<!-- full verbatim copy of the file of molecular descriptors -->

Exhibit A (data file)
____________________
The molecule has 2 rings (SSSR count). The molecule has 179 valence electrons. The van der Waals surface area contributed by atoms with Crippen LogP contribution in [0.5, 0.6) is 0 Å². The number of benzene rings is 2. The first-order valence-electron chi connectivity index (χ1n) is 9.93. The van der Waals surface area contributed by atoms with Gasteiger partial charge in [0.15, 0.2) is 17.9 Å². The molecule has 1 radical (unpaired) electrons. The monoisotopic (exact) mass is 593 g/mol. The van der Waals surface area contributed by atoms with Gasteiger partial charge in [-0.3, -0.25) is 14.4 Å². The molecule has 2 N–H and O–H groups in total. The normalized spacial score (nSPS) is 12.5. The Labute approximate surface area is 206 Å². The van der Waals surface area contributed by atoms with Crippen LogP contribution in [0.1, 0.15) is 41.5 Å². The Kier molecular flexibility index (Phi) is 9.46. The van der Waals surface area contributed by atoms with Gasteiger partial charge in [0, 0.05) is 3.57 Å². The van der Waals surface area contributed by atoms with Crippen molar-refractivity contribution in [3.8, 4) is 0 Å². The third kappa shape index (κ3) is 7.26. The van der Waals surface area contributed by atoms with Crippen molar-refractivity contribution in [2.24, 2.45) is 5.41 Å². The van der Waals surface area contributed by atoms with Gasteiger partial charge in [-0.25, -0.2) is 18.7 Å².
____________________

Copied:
The molecule has 2 rings (SSSR count). The molecule has 179 valence electrons. The van der Waals surface area contributed by atoms with Crippen LogP contribution in [0.5, 0.6) is 0 Å². The number of benzene rings is 2. The first-order valence-electron chi connectivity index (χ1n) is 9.93. The van der Waals surface area contributed by atoms with Gasteiger partial charge in [0.15, 0.2) is 17.9 Å². The molecule has 1 radical (unpaired) electrons. The monoisotopic (exact) mass is 593 g/mol. The van der Waals surface area contributed by atoms with Gasteiger partial charge in [-0.3, -0.25) is 14.4 Å². The molecule has 2 N–H and O–H groups in total. The normalized spacial score (nSPS) is 12.5. The Labute approximate surface area is 206 Å². The van der Waals surface area contributed by atoms with Crippen LogP contribution in [0.1, 0.15) is 41.5 Å². The Kier molecular flexibility index (Phi) is 9.46. The van der Waals surface area contributed by atoms with Gasteiger partial charge in [0, 0.05) is 3.57 Å². The van der Waals surface area contributed by atoms with Crippen molar-refractivity contribution in [3.8, 4) is 0 Å². The third kappa shape index (κ3) is 7.26. The van der Waals surface area contributed by atoms with Crippen molar-refractivity contribution in [2.24, 2.45) is 5.41 Å². The van der Waals surface area contributed by atoms with Gasteiger partial charge in [-0.25, -0.2) is 18.7 Å².